A 3-year-old doe on a Beltrami County deer farm has been confirmed to have had chronic wasting disease (CWD).
The 77-deer herd in northern Minnesota was quarantined last fall as part of an investigation into the deadly neurological disease being detected on a farm in southeastern Minnesota, the Minnesota Board of Animal Health said in a news release.
The investigation stemmed from a Houston County farm where CWD was detected in October 2020. That farm had imported the CWD-positive deer from a Winona County herd in 2019.
Through contact tracing, the board learned the farm owner in Beltrami County had purchased 11 animals from that same Winona County farm. Because the 11 animals were considered CWD-exposed, the Beltrami County farm was quarantined in October 2020.
The Beltrami County farm owner requested federal indemnity for their 11 CWD-exposed animals. In March of this year, the USDA appraised the herd and reported three of the 11 animals had recently died.
Two of the deer were tested for CWD, with the aforementioned 3-year-old doe testing positive for the disease. The third deer was too decomposed to be tested.
“This detection is disheartening,” Board of Animal Health Assistant Director Dr. Linda Glaser said in a statement. “Our investigation and tracing led us to find this positive animal.
"However, CWD continues to negatively impact Minnesota farmed cervid producers, and the tools we have to control this disease are so limited," Glaser added. "The Board will work with the USDA to get this herd depopulated to stop any spread of disease from the herd.”
As a result of the doe testing positive for CWD, the Minnesota DNR will conduct "precautionary surveillance" in the area around the farm to determine if nearby wild deer have become infected with CWD.
The board says this surveillance will begin with the hunting season this fall and last at least three consecutive years to ensure the disease hasn't spread into the wild deer population in the area.
In addition, a deer feeding ban will be in place in Beltrami and "surrounding" counties.
Officials are asking Beltrami County residents to report any sick wild deer they see to their local wildlife office at 218-732-8452.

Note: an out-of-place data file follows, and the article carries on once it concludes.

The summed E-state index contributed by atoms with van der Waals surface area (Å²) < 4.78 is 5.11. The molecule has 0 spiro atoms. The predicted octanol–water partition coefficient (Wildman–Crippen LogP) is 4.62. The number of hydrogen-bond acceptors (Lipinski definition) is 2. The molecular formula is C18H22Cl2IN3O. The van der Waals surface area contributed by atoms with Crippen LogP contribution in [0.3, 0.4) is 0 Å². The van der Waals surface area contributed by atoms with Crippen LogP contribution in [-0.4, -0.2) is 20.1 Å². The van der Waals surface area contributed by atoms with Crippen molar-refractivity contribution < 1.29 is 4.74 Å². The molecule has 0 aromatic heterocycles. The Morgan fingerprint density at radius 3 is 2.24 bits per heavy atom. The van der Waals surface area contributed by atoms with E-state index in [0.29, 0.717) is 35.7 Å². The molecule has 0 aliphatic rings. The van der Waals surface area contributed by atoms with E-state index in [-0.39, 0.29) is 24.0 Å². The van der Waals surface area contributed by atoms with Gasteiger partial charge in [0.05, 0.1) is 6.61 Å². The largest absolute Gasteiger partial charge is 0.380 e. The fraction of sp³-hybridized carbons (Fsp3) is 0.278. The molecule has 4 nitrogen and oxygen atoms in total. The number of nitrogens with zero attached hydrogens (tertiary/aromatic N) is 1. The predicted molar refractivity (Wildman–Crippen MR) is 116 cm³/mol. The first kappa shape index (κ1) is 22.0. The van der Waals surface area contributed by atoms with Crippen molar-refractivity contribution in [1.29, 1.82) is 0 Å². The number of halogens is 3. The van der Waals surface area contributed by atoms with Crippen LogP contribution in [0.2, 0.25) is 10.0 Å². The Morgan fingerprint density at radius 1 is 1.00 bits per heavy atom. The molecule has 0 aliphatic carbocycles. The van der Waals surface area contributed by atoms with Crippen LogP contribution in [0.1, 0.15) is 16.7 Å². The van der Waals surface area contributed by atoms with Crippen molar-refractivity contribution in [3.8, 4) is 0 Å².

More on CWD
CWD is found globally and in about half of the states in the United States, including Minnesota.
It was first discovered in a captive animal in Minnesota in 2002 and a wild animal in 2010. As of Feb. 1, 2021, 110 wild deer have tested positive for CWD of the 90,000-plus that have been tested.
Although it's still relatively rare in Minnesota, it is a concern because there is no cure and it is fatal to deer, moose and elk, the DNR says.
The Board of Animal Health says the disease is caused by prions, which can damage brain and nerve tissue. It's most likely spread when an infected deer or elk shed prions in saliva, feces, urine or other fluids or tissues.
CWD is not known to naturally occur in other animals, although eating meat from a CWD-infected deer is not advised.
The Minnesota DNR has restrictions on deer hunting in several areas to minimize the spread of CWD, including the sampling of deer that are hunted in the state's disease management zones.
Last fall, the DNR's disease management zones (areas where the disease has been detected in wild deer) were in the southeast, north-central and the south metro areas of Minnesota. The DNR's surveillance areas (were CWD was found in captive deer farms or that are adjacent to areas of known CWD risk) are in east-central, west-central and south metro areas of the state (see map below or this interactive map).
In 2020, the DNR said it confirmed CWD in 22 deer out of the 7,682 samples. However, sampling was voluntary due to the COVID-19 pandemic, which has wildlife officials concerned they don't have an accurate picture of CWD in Minnesota, DL Online says.